Gabe Saporta is the tall, charming drink of water behind the band Cobra Starship. At last night's alice + olivia presentation, PAPERMAG chit-chatted with probably the only straight guy in the room and Fashion Week's official man-about-town. Saporta told us why he likes Fashion Week and its "fireworks," sets those Britney-dissing rumors straight, and explains why dubstep is so last year.

Any favorite shows and parties so far?
My favorite show was the Imitation of Christ show. That was an amazing show. The clothes were amazing, the music was amazing -- one of the better shows. There was something so tasteful about it. The Timo Weiland show was amazing, too.  I went to Timo's party last night, I went to Sky [Ferreira's] party last night. Prabal's party Saturday was awesome. That was so much fun.

You've been everywhere this week. Is it safe to say you're a fashion fan?
I'm really into models. (laughs)  My friend was like, "Wow. Models are great. What an awesome idea." Nah, I'm not that into models. The thing that's kind of cool about Fashion Week -- yeah, free alcohol is always great. But what's really cool is you see these runway shows, they take hundreds of thousands of dollars to make, all this effort, months of preparation. And it's kind of like watching fireworks. It's this explosion that happens in three, four minutes, maybe seven minutes if it's a runway show. It feels like this huge climax of all of these people's work. It's really exciting to feel that energy. Also, there's a lot of presentations this year. You get to be a lot more creative with it and you get to mingle with people. I think the only people who have a bad time at presentations are the models who have to stand in the same place the whole time.

The Britney fans attacked you recently when you tweeted about her new song and its use of dubstep ("Dear Any DJ who thinks dubstep is still cool: please listen to britney spears. K; thx.") Can you clarify what really went down and what you meant?
I'm a Britney fan! But it's really a good symbol of how the Internet has really changed pop culture. At one time, something would start underground and then there would be this curve that kind of happens for it to grow. It kind of hits the pinnacle of consciousness in mass culture and then after that, there's a decline -- it's like a bell curve. The Internet has made it so that curve just doesn't exist. It goes from zero to hundred in no time. Six months ago, dubstep was this underground thing happening, some DJs and the UK knew about it and it was starting to spread and people were trying to find out about it. I thought cool artists would start to incorporate parts of it.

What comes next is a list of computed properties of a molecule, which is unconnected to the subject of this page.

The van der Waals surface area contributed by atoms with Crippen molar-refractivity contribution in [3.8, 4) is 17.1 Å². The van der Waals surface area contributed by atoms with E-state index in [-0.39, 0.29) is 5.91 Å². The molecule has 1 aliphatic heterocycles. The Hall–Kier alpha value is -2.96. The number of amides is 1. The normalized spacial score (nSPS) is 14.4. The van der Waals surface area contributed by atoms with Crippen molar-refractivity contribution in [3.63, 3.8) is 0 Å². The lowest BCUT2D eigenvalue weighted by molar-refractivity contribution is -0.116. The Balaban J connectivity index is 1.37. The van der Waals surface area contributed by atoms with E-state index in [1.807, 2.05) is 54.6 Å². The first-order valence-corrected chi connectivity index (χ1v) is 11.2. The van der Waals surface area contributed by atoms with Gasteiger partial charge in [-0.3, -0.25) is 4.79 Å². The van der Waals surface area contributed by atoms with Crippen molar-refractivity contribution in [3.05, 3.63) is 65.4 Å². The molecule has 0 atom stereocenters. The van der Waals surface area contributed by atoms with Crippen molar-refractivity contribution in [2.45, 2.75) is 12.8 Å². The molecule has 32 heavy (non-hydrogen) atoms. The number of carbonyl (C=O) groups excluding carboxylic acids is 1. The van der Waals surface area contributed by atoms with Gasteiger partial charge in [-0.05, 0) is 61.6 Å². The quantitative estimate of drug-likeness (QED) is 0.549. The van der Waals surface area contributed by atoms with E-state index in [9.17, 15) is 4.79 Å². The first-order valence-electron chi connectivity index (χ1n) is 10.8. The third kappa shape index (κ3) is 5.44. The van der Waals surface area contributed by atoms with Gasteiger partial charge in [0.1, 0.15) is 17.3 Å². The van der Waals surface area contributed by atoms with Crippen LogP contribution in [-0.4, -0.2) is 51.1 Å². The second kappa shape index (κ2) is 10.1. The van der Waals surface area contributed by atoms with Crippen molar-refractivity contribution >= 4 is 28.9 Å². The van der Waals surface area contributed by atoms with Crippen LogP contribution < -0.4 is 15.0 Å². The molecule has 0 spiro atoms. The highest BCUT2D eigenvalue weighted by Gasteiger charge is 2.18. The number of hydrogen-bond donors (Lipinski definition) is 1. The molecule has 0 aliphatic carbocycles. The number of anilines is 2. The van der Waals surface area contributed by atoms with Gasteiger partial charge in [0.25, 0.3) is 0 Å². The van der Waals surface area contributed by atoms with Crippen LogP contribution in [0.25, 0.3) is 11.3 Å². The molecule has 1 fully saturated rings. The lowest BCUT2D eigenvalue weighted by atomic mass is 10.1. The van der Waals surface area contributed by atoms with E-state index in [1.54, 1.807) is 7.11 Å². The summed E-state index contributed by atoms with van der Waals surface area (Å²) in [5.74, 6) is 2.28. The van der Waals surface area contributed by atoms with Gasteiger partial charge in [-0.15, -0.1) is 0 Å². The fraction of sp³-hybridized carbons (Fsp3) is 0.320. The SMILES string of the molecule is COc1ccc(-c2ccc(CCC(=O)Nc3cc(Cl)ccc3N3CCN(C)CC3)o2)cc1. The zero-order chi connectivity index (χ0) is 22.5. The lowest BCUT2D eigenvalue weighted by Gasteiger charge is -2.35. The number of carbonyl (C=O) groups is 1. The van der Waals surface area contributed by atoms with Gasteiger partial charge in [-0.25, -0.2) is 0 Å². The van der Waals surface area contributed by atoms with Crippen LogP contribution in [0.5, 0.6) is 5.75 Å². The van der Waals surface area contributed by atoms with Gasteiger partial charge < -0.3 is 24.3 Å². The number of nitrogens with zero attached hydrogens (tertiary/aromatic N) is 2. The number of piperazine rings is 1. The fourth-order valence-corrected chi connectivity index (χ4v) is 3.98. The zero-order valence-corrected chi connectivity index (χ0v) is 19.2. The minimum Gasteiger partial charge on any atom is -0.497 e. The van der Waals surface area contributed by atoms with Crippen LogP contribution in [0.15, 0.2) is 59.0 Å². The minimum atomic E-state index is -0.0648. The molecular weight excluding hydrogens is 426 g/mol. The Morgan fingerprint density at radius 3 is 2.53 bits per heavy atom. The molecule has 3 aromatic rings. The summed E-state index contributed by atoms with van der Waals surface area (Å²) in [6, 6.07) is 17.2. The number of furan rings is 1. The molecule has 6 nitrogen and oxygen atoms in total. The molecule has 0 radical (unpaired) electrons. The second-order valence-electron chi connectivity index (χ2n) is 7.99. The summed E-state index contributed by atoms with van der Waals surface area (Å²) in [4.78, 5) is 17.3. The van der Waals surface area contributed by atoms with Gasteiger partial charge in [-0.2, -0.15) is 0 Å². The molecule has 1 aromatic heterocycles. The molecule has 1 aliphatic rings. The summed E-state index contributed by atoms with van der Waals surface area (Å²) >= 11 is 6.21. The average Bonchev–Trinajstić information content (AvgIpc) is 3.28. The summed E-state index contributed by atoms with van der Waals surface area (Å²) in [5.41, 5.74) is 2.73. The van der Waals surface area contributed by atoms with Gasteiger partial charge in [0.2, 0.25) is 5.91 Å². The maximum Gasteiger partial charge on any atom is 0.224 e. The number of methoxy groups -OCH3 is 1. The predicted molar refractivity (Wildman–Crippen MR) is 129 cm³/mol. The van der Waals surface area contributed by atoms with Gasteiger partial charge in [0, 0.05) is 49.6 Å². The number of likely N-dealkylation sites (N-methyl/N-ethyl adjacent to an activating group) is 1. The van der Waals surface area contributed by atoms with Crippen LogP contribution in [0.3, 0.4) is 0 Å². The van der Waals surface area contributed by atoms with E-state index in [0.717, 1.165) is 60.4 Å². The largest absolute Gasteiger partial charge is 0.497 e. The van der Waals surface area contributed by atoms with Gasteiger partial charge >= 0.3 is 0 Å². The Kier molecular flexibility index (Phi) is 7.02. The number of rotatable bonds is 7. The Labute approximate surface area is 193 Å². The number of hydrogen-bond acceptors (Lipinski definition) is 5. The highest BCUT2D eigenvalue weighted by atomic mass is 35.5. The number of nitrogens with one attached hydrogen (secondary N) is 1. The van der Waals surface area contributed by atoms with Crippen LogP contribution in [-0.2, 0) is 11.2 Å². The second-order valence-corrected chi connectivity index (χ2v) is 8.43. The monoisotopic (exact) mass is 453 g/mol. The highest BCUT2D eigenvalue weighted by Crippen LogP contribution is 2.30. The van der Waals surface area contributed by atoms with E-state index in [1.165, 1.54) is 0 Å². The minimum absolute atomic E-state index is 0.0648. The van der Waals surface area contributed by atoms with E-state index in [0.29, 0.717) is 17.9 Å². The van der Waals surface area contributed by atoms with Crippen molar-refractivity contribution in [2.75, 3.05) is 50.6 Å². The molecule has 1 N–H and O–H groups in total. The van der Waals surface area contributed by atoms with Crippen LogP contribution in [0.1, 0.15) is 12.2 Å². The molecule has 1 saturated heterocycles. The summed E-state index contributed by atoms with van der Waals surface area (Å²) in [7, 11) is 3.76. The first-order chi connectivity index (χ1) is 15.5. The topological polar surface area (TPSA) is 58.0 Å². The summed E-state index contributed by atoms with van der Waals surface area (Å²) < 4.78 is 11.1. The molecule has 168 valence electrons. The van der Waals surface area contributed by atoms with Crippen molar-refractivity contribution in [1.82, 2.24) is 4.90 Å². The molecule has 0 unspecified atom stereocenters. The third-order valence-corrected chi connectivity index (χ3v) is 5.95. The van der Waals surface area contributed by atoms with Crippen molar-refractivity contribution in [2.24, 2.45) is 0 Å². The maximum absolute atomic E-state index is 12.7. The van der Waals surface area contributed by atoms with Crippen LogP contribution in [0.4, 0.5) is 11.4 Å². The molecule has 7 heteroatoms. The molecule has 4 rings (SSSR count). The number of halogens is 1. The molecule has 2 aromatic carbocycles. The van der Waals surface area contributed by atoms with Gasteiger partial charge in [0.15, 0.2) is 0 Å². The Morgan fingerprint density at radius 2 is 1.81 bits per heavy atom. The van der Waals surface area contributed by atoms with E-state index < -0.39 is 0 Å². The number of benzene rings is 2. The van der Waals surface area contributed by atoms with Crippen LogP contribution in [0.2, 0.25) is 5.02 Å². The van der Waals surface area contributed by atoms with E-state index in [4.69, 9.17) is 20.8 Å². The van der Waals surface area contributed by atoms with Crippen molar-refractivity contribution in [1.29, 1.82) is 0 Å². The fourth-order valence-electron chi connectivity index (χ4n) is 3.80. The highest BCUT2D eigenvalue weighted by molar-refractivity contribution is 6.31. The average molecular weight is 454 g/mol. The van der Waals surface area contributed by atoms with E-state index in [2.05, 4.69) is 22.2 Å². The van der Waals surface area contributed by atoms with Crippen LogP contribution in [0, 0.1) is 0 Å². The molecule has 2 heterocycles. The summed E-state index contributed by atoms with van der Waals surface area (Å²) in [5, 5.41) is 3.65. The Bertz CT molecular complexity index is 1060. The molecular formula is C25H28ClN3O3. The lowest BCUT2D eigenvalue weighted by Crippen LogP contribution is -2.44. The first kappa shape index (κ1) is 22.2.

When Britney grabs it, she's the queen. So I wasn't dissing on her. But she's the one who is that gate to the mass consciousness. So she takes something from underground and brings it to mass consciousness, it's over. Not in the way that it sucks that she did it -- it's over in the way that no other artist can do it, because she did it first. So that's what I'm saying. Someone who prides themselves on being new and different can't do something that Britney did. She took a chance on it which is cool and it worked great, but it's also crazy at how quickly things happened. And the thing that's bad, all these DJs who got into the dubstep thing and knew all about it, they've gotta be like, "No, I knew it before!" Now it's like, "Oh yeah, you're playing that part that happened in the Britney Spears song." So that's kind of what I meant. But that's the thing with Twitter, you have 140 characters -- you can't really express yourself the whole way.

What's next for Cobra Starship?
We just moved into a studio in Manhattan -- I've got a studio in my building, which is awesome. So, we're just gonna be working non-stop. I took off two months, I was in South America for two months. Our new album will probably come out in summer. The hardest thing -- after you've had a little bit success, obviously there's a little pressure to have success again. But I don't wanna do it by repeating myself. I definitely wanna do something that's different. It's easy to do something that's different totally, but how do you replicate that success?

You don't do dubstep.
No, you don't do dubstep. What's the next thing? I definitely wanna know what the next thing is.

Photo by Patrick McMullan